See your retail space as an opportunity to build a new dimension into your brands world as well as an opportunity to reinforce your brand’s messaging. To create a complete brand experience within your retail environment it is useful to focus on the following essential principles: cohesion, clarity, connection, empathy, seduction and authenticity. Cohesion is key for creating an overall sense of unity. Clarity helps to create a compelling offer that is easy to understand and simple to navigate. Empathy allows you to create a world with your audience in mind. Connection is key to engaging this audience, creating a lasting emotional bond. Seduction draws people into your experience, making it irresistible. And lastly, authenticity makes the experience special and unique to you.

Publix is an example of a company that is aware of space and utilizes many of the above principles. The store’s motto, Where shopping is a pleasure, reassures us that they are conscious of not only their products, but the store environment itself. Their private label packaging is consistent across product lines but is also pleasing and fun, contributing to their goal of making shopping enjoyable. In a similar way, Wegmans use signage and POS to help reinforce their brand identity with familial and accessible typography and a store environment that keeps the value of exciting food at its core. That said, both stores could work to further align the aesthetics of their private label with the store itself, and vice versa. A more complete integration of private label and retail space would further shoppers’ experiences as well as enhance brand values.

\"\"Kate Spade is a great example of a store that remains conscious of brand values at all times and designs their physical and virtual spaces with strict attention to value cues and brand identity. The storefronts of Kate Spade exude a playful nature using bright colors, strong seasonal themes, and a vibrant aesthetic. Inside, this strong identity is continued in the \’statement piece\’ Kate Spade merchandise and brand expression is reflected through in-store furnishings that echo the vibrant quirkiness of the window displays. By doing this, Kate Spade ensures that the spirit that draws the consumer into the store itself also draws the consumer to a point of sale. This consistent and holistic brand experience drives sales and encourages brand loyalty.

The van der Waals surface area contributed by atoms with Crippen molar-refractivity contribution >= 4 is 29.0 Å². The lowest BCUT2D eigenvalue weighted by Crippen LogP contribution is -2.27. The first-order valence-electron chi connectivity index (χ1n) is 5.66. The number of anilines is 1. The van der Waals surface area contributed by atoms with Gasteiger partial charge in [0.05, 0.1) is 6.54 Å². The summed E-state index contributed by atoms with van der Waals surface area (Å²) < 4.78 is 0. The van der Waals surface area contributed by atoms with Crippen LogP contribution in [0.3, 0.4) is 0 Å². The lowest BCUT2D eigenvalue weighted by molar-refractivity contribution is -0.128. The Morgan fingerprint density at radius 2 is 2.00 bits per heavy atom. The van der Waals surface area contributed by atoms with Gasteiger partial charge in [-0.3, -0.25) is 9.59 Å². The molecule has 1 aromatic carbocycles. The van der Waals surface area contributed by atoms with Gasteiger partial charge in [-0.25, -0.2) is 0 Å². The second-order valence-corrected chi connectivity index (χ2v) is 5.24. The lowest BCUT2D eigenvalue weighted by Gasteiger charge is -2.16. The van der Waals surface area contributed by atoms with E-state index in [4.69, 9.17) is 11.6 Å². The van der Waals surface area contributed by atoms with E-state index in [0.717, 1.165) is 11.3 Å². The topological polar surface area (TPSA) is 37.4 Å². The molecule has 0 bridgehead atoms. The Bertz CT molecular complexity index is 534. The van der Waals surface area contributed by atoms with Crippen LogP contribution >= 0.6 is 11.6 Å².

\"\"Your retail space is your brands’ home. Consider where your brand lives and how all the elements work within it. From the retail concept, to segmentation, packaging design, messaging and POS, take ownership of your space and reclaim your aisles!

\"\"Tess Wicksteed, Strategy Director, Pearlfisher
Tess’s great talent is the instant ability to see the wood for the trees. As the creative force behind Pearlfisher’s strategic offer, she trades in originality, clarity and logic, getting to the point fast and delivering strategy that’s both creative and cohesive. A longstanding Pearlfisher person, Tess was Strategy Director in London for ten years before relocating with her family for a brand new challenge in New York.

As a literature student at York, Sussex and Cambridge Universities, Tess was keen to become first a clown, then a teacher. However, it was her belief that good culture matters that finally led to a career in design and an ongoing commitment to creating powerful brands that contribute positively to the world. Short and sharp in all things, Tess balances refreshing bluntness with disarming humanity. Her presence on a project promises fireworks – and guarantees results.

\"\"
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guests Pearlfisher Tess Wicksteed

Private Label – Lifestyle Brands?

This guest post comes from frequent contributor, Tess Wickstead, Strategy Director of the international design agency Pearlfisher. Her post discusses the concept of Lifestyle brands and their relevance to retailers.

I love this concept if we are going t evolve Private Brands to be differentiating assets they must have the ability to be more than the national brands they have  historically mimicked, more than the category labels that pretend to be brands (almost any retailer owned organic or beef brand) and much more than the shallow good, better, best tiers that mean nothing to consumers.